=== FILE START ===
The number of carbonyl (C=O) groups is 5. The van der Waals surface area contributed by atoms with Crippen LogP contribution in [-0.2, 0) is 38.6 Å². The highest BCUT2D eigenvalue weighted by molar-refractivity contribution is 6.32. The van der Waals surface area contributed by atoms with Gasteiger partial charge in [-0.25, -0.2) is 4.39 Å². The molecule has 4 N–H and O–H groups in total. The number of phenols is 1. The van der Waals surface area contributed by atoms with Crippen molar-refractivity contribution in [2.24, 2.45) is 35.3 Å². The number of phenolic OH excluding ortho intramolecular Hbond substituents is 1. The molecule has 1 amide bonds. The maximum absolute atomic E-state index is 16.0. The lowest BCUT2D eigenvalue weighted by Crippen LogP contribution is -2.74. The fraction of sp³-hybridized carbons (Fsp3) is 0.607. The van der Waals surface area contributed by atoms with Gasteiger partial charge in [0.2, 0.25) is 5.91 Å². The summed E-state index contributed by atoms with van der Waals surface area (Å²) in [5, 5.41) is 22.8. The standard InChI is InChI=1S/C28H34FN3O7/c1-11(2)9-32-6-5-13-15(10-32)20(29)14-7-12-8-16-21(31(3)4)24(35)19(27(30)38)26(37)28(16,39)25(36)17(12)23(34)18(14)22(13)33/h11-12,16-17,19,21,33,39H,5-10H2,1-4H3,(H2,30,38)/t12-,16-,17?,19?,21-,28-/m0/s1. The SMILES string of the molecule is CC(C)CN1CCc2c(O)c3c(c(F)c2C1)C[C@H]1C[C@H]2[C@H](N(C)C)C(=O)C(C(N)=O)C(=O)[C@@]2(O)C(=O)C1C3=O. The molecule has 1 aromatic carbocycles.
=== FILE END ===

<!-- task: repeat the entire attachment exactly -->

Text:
The number of carbonyl (C=O) groups is 5. The van der Waals surface area contributed by atoms with Crippen LogP contribution in [-0.2, 0) is 38.6 Å². The highest BCUT2D eigenvalue weighted by molar-refractivity contribution is 6.32. The van der Waals surface area contributed by atoms with Gasteiger partial charge in [-0.25, -0.2) is 4.39 Å². The molecule has 4 N–H and O–H groups in total. The number of phenols is 1. The van der Waals surface area contributed by atoms with Crippen molar-refractivity contribution in [2.24, 2.45) is 35.3 Å². The number of phenolic OH excluding ortho intramolecular Hbond substituents is 1. The molecule has 1 amide bonds. The maximum absolute atomic E-state index is 16.0. The lowest BCUT2D eigenvalue weighted by Crippen LogP contribution is -2.74. The fraction of sp³-hybridized carbons (Fsp3) is 0.607. The van der Waals surface area contributed by atoms with Gasteiger partial charge in [0.2, 0.25) is 5.91 Å². The summed E-state index contributed by atoms with van der Waals surface area (Å²) in [5, 5.41) is 22.8. The standard InChI is InChI=1S/C28H34FN3O7/c1-11(2)9-32-6-5-13-15(10-32)20(29)14-7-12-8-16-21(31(3)4)24(35)19(27(30)38)26(37)28(16,39)25(36)17(12)23(34)18(14)22(13)33/h11-12,16-17,19,21,33,39H,5-10H2,1-4H3,(H2,30,38)/t12-,16-,17?,19?,21-,28-/m0/s1. The SMILES string of the molecule is CC(C)CN1CCc2c(O)c3c(c(F)c2C1)C[C@H]1C[C@H]2[C@H](N(C)C)C(=O)C(C(N)=O)C(=O)[C@@]2(O)C(=O)C1C3=O. The molecule has 1 aromatic carbocycles.